May 15, 2018
As a consequence of the massive earthquake and subsequent tsunami in 2010, the Juan Fernández Archipelago in the Pacific Ocean suffered extensive damage and depended on emergency aid from international organizations. In order to restore the livelihoods of the artisanal fishermen and thus the whole population, boats, equipment and nets were imported by sea. Due to this, there was a significant increase in the number of commensal rodents disembarking from the ships, which caused a biological imbalance in the island’s flora and fauna.
The Juan Fernández firecrown hummingbird is endemic to one of the three islands in the archipelago (Robinson Crusoe Island) and therefore counts as critically endangered. The invasive alien rodent species threatened the bird’s habitat leading to severe consequences for the hummingbird population. According to the Chilean forestry authority the number of hummingbirds fell to only 750 and their habitat was limited to 20% of the original area.
Furthermore, the increasing rodent population had a negative impact on the quality of life of the island inhabitants. This is why they introduced cats into their homes with the objective of keeping the rodent population under control. However, this caused an overpopulation of domestic and wild cats. The felines could not really help with the problem but instead became another threat for the hummingbirds.
In partnership with the Chilean environmental consulting firm Bioraptor Ingeniería Limitada, BASF engaged in the development of a complex and interdisciplinary program for the protection of critically endangered endemic species on Robinson Crusoe Island, which has been implemented between 2013 and 2016. The program focused on rodent prevention and control as well as the promotion of responsible pet ownership. Local working groups facilitated the ongoing exchange of knowledge about the environment and pest control between BASF and Bioraptor and the locally operating NGOs Oikonos and Island Conservation. Besides knowledge and skills, BASF and Bioraptor provided the equipment for the program’s workshops on environmental protection and urban pest control. They also trained the participants in the appropriate handling of the pest control products used in the program. Eventually, all participants have been authorized by the local government and officially empowered to implement pest control measures.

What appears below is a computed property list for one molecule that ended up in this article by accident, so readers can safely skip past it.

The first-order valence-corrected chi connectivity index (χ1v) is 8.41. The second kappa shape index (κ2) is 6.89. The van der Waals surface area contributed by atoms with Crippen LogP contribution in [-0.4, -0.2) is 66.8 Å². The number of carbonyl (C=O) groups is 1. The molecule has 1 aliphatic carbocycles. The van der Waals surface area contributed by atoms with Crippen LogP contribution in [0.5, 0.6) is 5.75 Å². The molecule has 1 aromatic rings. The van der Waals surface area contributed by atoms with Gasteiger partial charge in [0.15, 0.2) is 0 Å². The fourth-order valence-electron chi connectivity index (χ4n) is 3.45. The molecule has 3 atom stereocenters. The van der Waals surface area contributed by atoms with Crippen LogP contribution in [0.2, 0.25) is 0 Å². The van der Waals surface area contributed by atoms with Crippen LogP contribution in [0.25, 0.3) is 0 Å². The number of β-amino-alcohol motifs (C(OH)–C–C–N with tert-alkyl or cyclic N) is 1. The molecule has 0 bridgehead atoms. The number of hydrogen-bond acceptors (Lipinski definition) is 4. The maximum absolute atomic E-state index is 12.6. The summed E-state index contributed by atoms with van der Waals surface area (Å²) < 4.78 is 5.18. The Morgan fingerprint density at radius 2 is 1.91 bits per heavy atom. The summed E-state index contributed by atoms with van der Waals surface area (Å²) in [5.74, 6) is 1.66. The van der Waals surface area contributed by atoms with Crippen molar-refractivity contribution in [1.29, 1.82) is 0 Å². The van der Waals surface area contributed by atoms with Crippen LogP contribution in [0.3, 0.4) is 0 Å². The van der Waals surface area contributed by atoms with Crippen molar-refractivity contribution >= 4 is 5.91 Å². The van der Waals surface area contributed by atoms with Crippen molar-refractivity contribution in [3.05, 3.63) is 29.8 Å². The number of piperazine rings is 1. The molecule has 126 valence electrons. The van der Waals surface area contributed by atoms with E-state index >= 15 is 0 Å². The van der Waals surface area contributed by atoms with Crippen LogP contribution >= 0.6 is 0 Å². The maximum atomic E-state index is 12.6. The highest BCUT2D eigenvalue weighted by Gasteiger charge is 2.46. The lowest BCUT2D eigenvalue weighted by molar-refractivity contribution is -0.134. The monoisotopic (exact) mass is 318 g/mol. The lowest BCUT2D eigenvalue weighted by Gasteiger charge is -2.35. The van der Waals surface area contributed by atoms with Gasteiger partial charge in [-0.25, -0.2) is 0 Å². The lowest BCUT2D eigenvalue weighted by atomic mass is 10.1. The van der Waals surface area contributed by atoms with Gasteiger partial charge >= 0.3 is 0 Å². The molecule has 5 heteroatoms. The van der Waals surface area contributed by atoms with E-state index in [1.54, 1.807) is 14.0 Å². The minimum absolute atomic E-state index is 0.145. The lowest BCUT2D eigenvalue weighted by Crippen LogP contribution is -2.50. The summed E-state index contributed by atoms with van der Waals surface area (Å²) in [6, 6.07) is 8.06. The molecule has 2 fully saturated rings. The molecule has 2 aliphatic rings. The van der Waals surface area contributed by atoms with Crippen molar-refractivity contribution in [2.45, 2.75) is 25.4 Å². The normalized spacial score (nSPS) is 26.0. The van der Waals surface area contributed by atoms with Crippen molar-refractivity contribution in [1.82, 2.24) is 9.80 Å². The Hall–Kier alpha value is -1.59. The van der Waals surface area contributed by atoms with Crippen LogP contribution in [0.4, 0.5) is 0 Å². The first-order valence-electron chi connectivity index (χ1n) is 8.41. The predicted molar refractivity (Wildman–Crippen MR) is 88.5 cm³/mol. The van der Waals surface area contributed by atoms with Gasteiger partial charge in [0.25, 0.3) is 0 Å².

Rodrigo Sepúlvedra (Technical Manager Bioraptor) and Marcelo Hoyos (Technical Manager of Environmental Hygiene BASF Argentina) joined the program as coordinators and played an active role in the project, analyzing and solving the various problems of the geographical area. On the one hand, challenges were presented by the rodenticides (chemical products for rodent prevention), which, if used incorrectly, could have posed a potential danger to humans and animals. On the other hand, problems arose from communication difficulties caused by the poor infrastructure on Robinson Crusoe Island due to its distance to the continent. In order to keep up the transfer of knowledge and technical competence, the island’s inhabitants and locally operating NGOs have been included in the project from the beginning.
Following the preparation phase, on-site teams placed over 420 bait boxes with BASF’s rodenticide on the island in 2014. The amount of the boxes remained more or less constant over time, however, there was a peak in 2015 with 42% of the baiting being consumed. Despite the difficulties in communication, the teams carried out a progress monitoring every 15 days and kept in contact with BASF and Bioraptor through follow-up phone calls and weekly e-mail exchanges. In addition to that, a domestic radio station ensured the community’s internal and external communication.
The active and effective participation of local NGOs and the community significantly contributed to the program’s success and the survival of the Juan-Fernández firecrown hummingbird. The profound partnership of corporations, organizations, institutions and the island’s inhabitants managed to reduce the rodent population by 60%. In order to ensure the program’s positive effects in the long term, the 700 inhabitants have been provided with information to build up an education process for environmental protection.
Due to the diligent planning and organization, the team achieved important sustainability goals: the environmental impact was kept to a minimum while maximum safety for the participants was assured at all times.